Years ago, Paul Kelly noted the striking irrelevance of academic economists to Australia’s 1980s and ’90s reform era. Contributions like Monday’s “Open letter from 265 Australian economists: don’t sacrifice health for ‘the economy‘” show that nothing has changed. What insights do the authors believe are so important they must be urgently put to leaders dealing with multiple critical decisions every day? With its straw-man arguments and vagueness, the letter offers none.
The authors reject as “a false distinction” that there is “a trade‑off between the public health and economic aspects of the crisis”. This is so absurd that it is astonishing any serious economist (let alone 265 of them) could suggest it. If an extra $1 billion – let alone hundreds of billions – were spent on, say, the Pharmaceutical Benefits Scheme, some lives would undoubtedly be prolonged. Likewise for spending on highway “black spots”, homelessness, and hundreds of other programs. Trade‑offs between fiscal, economic and health effects (current and future) are properly endemic to all public policy issues.
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Moreover, the authors do not even mention that an ongoing lockdown inducing deep recession will itself have large negative health effects – damage that will be definite, not merely possible, in the event of a so-far unseen second-wave outbreak. These impacts will be felt by hundreds of thousands of additional long‑term unemployed, by thousands of small business owners whose firms are destroyed, and through lower future health spending as we repay massive additional public debt.
Carefully weighing these competing costs, and the distinction between definite and potential ones, is exactly where academic economists could contribute – rather than creating a false dichotomy between the current lockdown and “an unmitigated contagion”.
The authors are also dismayingly confident that the economic costs of sustained lockdown can simply be taken onto “the government’s balance sheet”. There is general agreement that these costs should, if possible, be shifted to taxpayers – since those losing their livelihoods are doing so through no fault of their own.
Only academics, however, could imagine it will be possible to spread the severe pain of a protracted lockdown evenly, as in economic models. Rather, such pain, while hitting academics lightly-if-at-all, will fall disproportionately on owners of small firms (some of whom will also lose their homes, used as collateral), and the many Australians thrown into long‑term unemployment.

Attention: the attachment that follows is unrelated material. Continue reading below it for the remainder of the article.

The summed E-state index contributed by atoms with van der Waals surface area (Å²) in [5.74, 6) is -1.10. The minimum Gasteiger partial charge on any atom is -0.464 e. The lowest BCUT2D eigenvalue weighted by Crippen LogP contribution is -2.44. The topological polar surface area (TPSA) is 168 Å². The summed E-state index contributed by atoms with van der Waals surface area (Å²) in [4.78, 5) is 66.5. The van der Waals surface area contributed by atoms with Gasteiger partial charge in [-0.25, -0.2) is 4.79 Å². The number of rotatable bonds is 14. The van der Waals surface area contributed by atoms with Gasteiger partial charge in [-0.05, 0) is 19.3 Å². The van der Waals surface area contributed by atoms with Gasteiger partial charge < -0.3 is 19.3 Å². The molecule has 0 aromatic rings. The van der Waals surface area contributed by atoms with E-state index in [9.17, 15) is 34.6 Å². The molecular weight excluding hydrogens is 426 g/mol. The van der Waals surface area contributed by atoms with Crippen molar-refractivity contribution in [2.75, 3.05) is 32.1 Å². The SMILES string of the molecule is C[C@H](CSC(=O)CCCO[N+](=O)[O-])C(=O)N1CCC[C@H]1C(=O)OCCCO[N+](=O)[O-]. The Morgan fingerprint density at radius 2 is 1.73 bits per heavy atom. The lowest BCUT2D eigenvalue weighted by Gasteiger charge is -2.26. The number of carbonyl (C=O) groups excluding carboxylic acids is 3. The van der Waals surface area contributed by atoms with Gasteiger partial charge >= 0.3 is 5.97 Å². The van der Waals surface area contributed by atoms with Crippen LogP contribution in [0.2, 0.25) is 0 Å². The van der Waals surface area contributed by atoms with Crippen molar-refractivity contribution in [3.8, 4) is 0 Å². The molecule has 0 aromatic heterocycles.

Finally, while providing no detail on the current medical or economic situation, the authors declare we must “keep social‑distancing measures” until “the number of infections is very low”, and not “prematurely” loosen restrictions – but offer no guidance on what “very low” or “premature” mean.
Here are some statistics they could have noted.
# For the last fortnight, daily reported new cases for Australia have been 100 or less – among 26 million people. For the past week, daily new cases have averaged less than two per million!
# This is for a virus with a fatality rate much higher than a typical annual flu for vulnerable groups (the very elderly and those with serious co‑morbidities), but only comparable to it for everyone else. This bears on whether a more targeted approach than lockdown is appropriate.
# Compared with 70‑odd virus deaths in seven weeks (many contracted overseas or on cruise ships), Australia typically sees 50 flu deaths every week in winter.
# Large parts of Australia have much lower per capita infection and hospitalisation rates, and hence even less reason to be in lockdown.
# And there are sound reasons (relating to different conditions and appallingly botched public health responses) to believe that Australia has never faced the sorts of scenarios seen in, say, Italy and New York.
With these data, it is ridiculous that the current lockdown should remain fully in place for even one more day. That is not to call for instant removal of all measures taken to address current health risks. It is, however, to say that governments should immediately commence a phased, four-to-six week wind‑back of the lockdown instituted since March 23 (conditional on infection rates not spiking alarmingly again to, say, 300 per day).
This would involve schools reopening, and most businesses (including cafes, restaurants and bars) gradually re‑starting normal service with reduced numbers (but with large events involving crowds remaining closed for now). Strong guidance on enhanced personal hygiene and social distancing would be maintained, together with special measures for vulnerable populations (nursing‑home residents, etc.).
Robust debate around such specifics, rather than content-free moral preening, would be a better use of our academic economists’ time.
Andrew Stone was Chief Economist and senior policy adviser to Tony Abbott (as Opposition Leader and then as Prime Minister). His book, Restoring Hope: Practical Policies to Revitalise the Australian Economy, is available from Quadrant Books